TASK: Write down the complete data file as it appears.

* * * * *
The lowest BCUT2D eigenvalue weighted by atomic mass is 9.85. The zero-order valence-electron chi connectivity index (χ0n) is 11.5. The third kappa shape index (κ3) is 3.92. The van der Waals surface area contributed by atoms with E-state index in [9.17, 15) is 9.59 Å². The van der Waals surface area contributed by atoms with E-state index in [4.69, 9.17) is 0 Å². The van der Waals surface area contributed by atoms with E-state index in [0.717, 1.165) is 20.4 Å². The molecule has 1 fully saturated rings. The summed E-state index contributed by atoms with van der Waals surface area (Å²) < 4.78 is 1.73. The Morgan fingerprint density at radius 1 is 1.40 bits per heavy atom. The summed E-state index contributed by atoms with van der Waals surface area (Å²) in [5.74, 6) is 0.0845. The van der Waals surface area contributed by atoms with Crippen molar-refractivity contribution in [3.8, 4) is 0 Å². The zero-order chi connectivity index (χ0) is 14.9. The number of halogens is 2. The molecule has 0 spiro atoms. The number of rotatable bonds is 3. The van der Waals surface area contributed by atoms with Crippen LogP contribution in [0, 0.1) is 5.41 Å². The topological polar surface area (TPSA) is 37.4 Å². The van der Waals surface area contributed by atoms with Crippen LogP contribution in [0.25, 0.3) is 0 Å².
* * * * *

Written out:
The lowest BCUT2D eigenvalue weighted by atomic mass is 9.85. The zero-order valence-electron chi connectivity index (χ0n) is 11.5. The third kappa shape index (κ3) is 3.92. The van der Waals surface area contributed by atoms with E-state index in [9.17, 15) is 9.59 Å². The van der Waals surface area contributed by atoms with E-state index in [4.69, 9.17) is 0 Å². The van der Waals surface area contributed by atoms with E-state index in [0.717, 1.165) is 20.4 Å². The molecule has 1 fully saturated rings. The summed E-state index contributed by atoms with van der Waals surface area (Å²) < 4.78 is 1.73. The Morgan fingerprint density at radius 1 is 1.40 bits per heavy atom. The summed E-state index contributed by atoms with van der Waals surface area (Å²) in [5.74, 6) is 0.0845. The van der Waals surface area contributed by atoms with Crippen molar-refractivity contribution in [3.8, 4) is 0 Å². The zero-order chi connectivity index (χ0) is 14.9. The number of halogens is 2. The molecule has 0 spiro atoms. The number of rotatable bonds is 3. The van der Waals surface area contributed by atoms with Crippen LogP contribution in [0, 0.1) is 5.41 Å². The topological polar surface area (TPSA) is 37.4 Å². The van der Waals surface area contributed by atoms with Crippen LogP contribution in [0.25, 0.3) is 0 Å².